• The lender will order inspections after each stage of construction is complete before approving additional payments. Inspections ensure work is on schedule and conforms to specifications.
  • When an inspection milestone is reached, the builder submits a draw request to the lender for the next increment of funds. This continues after each stage until the home is finished.
  • The lender retains 10-15% of the total costs until the end, which is released once the home passes final inspection and obtains a certificate of occupancy from the local municipality.
  • It’s important to build in a contingency fund for unexpected overages. Going over the loan amount can put you in default.

Finding the Best Construction to Permanent Loan

If you’ve decided to build a new home using construction to permanent financing, here are some tips for finding the best loan program:

  • Shop multiple lenders – Compare loan options, rates, and terms from several lenders. Online lenders tend to offer the most competitive rates.
  • Look for flexible draws – Find a lender that offers draws as milestones are met, rather than at set intervals. This ensures you only pay for completed work.
  • Prioritize good communication – A lender that communicates regularly and provides timely draw payments and inspections helps the project run more smoothly.
  • Check reviews and complaints – Research reviews and complaints against any lender you are considering to ensure they have a solid reputation for construction loans.
  • Compare total costs – Look at interest rates but also factor in fees, closing costs, and any upfront premiums to determine the true total cost of the loan.

Alternatives to Construction to Permanent Loans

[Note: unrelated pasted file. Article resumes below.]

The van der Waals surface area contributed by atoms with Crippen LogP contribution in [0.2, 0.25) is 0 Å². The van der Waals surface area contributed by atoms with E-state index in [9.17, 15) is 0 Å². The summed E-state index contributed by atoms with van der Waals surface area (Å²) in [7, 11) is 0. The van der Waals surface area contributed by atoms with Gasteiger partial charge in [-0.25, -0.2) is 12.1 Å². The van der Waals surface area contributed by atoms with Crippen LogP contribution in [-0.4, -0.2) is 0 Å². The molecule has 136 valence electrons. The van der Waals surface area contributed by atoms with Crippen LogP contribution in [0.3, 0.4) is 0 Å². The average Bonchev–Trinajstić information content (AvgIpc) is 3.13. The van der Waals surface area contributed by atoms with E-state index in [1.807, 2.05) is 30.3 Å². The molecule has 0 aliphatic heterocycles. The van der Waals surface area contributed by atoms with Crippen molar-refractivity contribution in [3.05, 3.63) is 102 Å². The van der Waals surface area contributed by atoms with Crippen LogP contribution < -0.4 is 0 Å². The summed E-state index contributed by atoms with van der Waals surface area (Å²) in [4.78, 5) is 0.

Construction to permanent loans have excellent benefits but aren’t necessarily the best option for every home buyer. Here are a few alternatives to consider:

  • Construction loan + standard mortgage – You can get a shorter-term construction loan for the building phase, then a separate permanent mortgage once the home is complete. This may provide more construction loan options but requires refinancing.
  • Portfolio loan – Some banks offer this type of construction loan that they keep on their own books. Approval is based more on your relationship with the bank than your creditworthiness.
  • FHA One-Time Close loan – This special FHA-insured mortgage combines construction and permanent financing but requires just one closing. It provides low down payments but limits the total loan amount.
  • VA construction loan – Veterans and military members have access to VA construction loans requiring little or no down payment. Like FHA loans, the funding comes from a single closing.
  • Owner-builder construction – If you have the skills, you can act as your own general contractor and subcontract out work. This gives you maximum control but also the most responsibility during construction.

Questions to Ask Mortgage Lenders

When shopping construction to permanent loans, here are some key questions to ask prospective lenders:

  • What are the interest rates and terms you offer for construction to permanent loans?
  • What fees and closing costs are associated with this type of loan?
  • What are your qualification standards for borrower credit scores, income, and assets?
  • How much in contingency reserves will I need to show?
  • How often are construction draws provided, and what triggers a draw release?
  • What kind of communication and inspection schedule do you provide during the building process?
  • What happens if the construction timeline or budget needs to be extended?
  • Do you require an interest rate lock for the permanent financing conversion?
  • How long does it usually take you to approve draws and provide funding?
  • Can I choose my own builder, or do you have approved partners?


Construction to permanent loans provide an all-in-one way to finance a custom built home. With just one loan covering both the construction period and permanent mortgage lender, the process is simplified compared to obtaining separate mortgages. Lower payments during construction and access to fast draw funding help projects progress smoothly and efficiently. While these loans have stricter eligibility standards, they can be an excellent, low-hassle way to finance a new dream home.